So, now, we have the Unices coming to the forefront: Mac OSx (based on FreeBSD), Linuces, Solaris, ant the BSD family (NetBSD,OpenBSD,FreeBSD,PCBSD,etc)

So, you see, you have a lot of options in the rock solid world of Unix. Good luck.

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Don't believe everthing you read!
by jwscogin / October 17, 2005 1:14 PM PDT

There are versions of Linux that are available for the windoze users to start the migration toward linux and learn just as fast or slow as the first time with windoze. These linx versions will also run/perform almost all functions as any other linux version.

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Try Knoppix
by engineer331 / October 11, 2005 11:36 AM PDT

If you want to try Linux first, you might want to try Knoppix. It is a ?LiveCD? that lets you run Linux directly from the CD; no changes are made to the hdd.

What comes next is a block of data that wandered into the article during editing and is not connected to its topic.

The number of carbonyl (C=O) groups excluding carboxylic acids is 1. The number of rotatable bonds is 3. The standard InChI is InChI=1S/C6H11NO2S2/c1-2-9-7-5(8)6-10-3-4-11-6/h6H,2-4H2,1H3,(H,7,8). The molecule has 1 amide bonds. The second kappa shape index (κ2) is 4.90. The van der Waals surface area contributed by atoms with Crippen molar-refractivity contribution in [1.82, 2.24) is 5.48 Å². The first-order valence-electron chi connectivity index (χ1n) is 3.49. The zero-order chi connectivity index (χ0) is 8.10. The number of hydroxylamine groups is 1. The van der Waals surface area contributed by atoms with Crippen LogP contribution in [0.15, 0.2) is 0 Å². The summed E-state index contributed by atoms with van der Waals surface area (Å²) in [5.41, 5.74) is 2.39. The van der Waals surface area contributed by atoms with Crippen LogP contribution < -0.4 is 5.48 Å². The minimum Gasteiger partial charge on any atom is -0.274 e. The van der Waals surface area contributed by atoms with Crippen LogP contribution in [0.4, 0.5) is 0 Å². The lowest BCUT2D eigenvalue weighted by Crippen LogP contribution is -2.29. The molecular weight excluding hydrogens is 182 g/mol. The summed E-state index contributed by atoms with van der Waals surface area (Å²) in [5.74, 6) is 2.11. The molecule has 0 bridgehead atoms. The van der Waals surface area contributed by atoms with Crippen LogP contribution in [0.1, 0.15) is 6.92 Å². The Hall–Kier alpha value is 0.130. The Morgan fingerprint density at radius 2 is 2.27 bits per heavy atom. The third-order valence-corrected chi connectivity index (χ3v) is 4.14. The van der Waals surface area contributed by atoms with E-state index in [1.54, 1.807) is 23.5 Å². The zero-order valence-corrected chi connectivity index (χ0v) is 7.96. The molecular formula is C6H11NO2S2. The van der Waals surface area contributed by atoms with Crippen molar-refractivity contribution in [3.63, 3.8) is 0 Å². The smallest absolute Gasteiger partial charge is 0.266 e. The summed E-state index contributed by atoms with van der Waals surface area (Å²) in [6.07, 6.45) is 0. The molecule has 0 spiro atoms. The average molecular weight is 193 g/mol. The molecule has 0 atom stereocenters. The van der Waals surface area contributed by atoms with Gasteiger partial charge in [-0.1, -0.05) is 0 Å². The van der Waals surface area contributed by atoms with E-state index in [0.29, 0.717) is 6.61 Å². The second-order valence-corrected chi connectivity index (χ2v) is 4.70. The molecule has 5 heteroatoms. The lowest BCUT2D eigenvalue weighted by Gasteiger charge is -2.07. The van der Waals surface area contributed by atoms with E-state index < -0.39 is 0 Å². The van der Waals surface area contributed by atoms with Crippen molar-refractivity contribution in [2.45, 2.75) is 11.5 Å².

Also, as the last poster noted, Linux is far less intuitive than Windows, so you may want to get and read through a book or two.

Good luck.

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Linux for the home user?
by septus / October 11, 2005 3:09 PM PDT

Hi "Howello",
Agree with "jakem 14" that Xandros is a very good choice. So is MEPIS, and both have overcome the annoying USB access/read/write to problems that were so common until very recently, even permitting "hotplug". It is really a subjective opinion, whether they are user friendly, which I find both to be. You may have to dual-boot with Win for a while, until you know whether your (?dial-up) modem, and printer have Linux drivers.
I have virtually no recent experience with Knoppix, except for the 50MB "live CD" version in DSL.

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(NT) 2 more:
by Howlleo / October 12, 2005 2:41 AM PDT

so where does Red Hat, GNU, and some other truly odd names come into things?

And what books would you recommend- I really want to become a geek!